Sunday, 17 December, 2017

French Olympic delegation celebrates 2024 Games victory

International Olympic Committee President Thomas Bach speaks during the opening IOC session in Lima on Sept. 13 International Olympic Committee President Thomas Bach speaks during the opening IOC session in Lima on Sept. 13
Sherri Watson | 17 September, 2017, 13:58

Paris and Los Angeles officials saluted a victory for the Olympic movement on Wednesday after both cities were handed the hosting rights for the 2024 and 2028 Games in a historic double award.

"I would like to thank the IOC President Thomas Bach and the IOC members for placing their continued trust in rugby, and our national member unions, players and passionate fans for making sevens the best it can possibly be".

The date, 2024, is significant date for Paris as it marks 100 years since the city last held an Olympics in 1924.

Paris Mayor Anne Hidalgo waved a flag Friday and her plane was sprayed by a celebratory water cannon as the French Olympic delegation was welcomed back in Paris after securing the 2024 Olympic Games.

French President Emmanuel Macron hailed the decision to award Paris 2024 as a "victory for France", calling for the "whole country" to get behind the Games.

"This is a momentous day for the people of Los Angeles and the United States", said LA mayor Eric Garcetti.

Paris, with a total Games budget of $8.09 billion, had failed with previous attempts to land the 1992, 2008 and 2012 Olympics.

International Olympic Committee sports program commission chairman Franco Carraro outlined the proposal to the Session in Lima, Peru, seeking no changes to the sports program following what he deemed "really successful" games in Rio de Janeiro past year.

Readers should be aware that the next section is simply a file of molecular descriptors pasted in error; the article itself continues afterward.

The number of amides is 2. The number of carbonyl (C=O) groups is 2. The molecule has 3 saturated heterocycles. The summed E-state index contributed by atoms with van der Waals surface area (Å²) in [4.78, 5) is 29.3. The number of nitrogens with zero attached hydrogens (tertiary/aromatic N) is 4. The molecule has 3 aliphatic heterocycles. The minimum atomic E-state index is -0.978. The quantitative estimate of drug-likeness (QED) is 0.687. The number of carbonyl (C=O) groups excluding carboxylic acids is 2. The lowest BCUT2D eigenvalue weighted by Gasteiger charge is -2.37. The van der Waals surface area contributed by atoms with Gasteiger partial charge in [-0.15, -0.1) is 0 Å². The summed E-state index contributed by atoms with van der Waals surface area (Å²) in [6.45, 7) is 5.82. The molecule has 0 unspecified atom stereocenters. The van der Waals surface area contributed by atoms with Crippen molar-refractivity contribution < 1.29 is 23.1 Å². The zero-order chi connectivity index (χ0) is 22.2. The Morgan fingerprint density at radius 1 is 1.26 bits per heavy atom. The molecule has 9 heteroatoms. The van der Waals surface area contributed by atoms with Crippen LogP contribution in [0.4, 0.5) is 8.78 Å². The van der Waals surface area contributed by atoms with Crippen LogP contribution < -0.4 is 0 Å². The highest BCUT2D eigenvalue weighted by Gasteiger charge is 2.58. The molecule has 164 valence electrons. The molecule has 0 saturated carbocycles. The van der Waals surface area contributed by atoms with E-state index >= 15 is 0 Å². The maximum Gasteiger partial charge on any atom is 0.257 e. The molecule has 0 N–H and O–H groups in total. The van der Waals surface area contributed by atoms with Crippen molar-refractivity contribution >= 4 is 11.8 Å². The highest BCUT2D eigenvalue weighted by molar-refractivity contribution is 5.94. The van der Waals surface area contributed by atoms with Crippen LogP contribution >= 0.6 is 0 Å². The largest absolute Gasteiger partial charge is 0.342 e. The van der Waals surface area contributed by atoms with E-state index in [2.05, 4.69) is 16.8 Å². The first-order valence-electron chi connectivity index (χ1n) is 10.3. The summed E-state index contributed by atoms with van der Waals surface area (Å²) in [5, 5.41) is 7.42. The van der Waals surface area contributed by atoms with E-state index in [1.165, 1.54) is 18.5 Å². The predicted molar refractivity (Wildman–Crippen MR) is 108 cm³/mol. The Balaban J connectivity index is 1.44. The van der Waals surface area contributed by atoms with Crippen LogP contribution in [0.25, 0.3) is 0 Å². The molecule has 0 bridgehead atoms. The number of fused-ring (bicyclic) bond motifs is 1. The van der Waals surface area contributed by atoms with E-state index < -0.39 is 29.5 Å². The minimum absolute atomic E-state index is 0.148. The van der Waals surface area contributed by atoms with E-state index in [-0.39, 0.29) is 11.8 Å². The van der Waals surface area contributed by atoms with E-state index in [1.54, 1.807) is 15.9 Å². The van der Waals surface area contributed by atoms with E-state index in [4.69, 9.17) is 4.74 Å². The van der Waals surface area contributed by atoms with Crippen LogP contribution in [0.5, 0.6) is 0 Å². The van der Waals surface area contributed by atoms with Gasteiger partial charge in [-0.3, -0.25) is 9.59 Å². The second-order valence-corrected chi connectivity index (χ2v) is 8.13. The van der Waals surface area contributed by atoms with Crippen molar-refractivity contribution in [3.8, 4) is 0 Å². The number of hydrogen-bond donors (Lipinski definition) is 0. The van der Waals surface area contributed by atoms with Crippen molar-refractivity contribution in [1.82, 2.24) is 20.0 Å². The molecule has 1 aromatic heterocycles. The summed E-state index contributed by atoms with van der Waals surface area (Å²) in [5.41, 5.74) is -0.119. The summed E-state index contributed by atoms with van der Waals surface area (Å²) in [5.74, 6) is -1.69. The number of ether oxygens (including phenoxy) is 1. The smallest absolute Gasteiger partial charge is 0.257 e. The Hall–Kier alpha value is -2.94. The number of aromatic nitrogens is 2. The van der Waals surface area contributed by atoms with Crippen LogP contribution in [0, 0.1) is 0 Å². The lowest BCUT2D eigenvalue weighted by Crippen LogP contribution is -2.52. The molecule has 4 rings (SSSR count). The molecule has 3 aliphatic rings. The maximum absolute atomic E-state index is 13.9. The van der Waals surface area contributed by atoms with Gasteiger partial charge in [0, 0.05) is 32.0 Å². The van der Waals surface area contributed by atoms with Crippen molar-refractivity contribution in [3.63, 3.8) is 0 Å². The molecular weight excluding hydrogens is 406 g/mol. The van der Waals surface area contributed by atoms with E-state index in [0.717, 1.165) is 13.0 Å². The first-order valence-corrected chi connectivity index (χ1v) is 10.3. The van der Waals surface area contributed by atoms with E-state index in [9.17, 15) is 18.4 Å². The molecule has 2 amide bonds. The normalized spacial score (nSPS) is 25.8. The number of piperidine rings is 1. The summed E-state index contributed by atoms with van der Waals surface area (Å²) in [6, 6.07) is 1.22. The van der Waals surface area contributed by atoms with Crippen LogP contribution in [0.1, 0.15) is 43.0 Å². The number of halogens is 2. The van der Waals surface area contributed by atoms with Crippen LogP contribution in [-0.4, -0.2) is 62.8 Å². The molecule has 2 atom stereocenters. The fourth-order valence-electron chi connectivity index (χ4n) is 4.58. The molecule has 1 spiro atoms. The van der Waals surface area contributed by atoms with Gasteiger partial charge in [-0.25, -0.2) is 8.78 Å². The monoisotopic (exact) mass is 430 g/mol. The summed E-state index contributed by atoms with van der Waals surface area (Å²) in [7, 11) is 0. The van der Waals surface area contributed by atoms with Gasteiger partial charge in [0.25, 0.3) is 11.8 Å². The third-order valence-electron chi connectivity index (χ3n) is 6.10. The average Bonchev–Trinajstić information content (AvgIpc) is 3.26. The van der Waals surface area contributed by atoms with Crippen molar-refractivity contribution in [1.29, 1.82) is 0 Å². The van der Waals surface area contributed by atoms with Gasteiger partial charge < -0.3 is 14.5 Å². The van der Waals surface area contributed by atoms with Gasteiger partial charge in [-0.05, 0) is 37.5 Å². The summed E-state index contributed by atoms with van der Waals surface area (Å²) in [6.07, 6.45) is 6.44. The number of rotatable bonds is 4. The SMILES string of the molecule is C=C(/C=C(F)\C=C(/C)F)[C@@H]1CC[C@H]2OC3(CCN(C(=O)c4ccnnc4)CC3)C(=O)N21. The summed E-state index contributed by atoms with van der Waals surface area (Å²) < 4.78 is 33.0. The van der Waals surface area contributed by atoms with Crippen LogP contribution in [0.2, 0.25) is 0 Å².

The LA Games have a budget of $5.3 billion and will essentially follow the plan they had in place for 2024, including housing athletes at the UCLA campus.

Bach said the unanimous International Olympic Committee decision would secure the future of the Games and ensure successful Olympics. "Ensuring the stability of the Olympic Games for the athletes of the world for the next 11 years is something extraordinary", Bach commented.

With the two teams - the final contestants of an initial six-strong field - having already agreed to split the 2024 and 2028 Games, there was none of the usual pre-announcement nerves and tension. Both cities are very enthusiastic about the Games and are promoting the Olympic spirit in a fantastic way'.

"The city of Paris will be a magnificent Olympic Park and transforming some of the world's most lovely and historic sites into temporary stunning stages for sport will provide unforgettable images around the globe".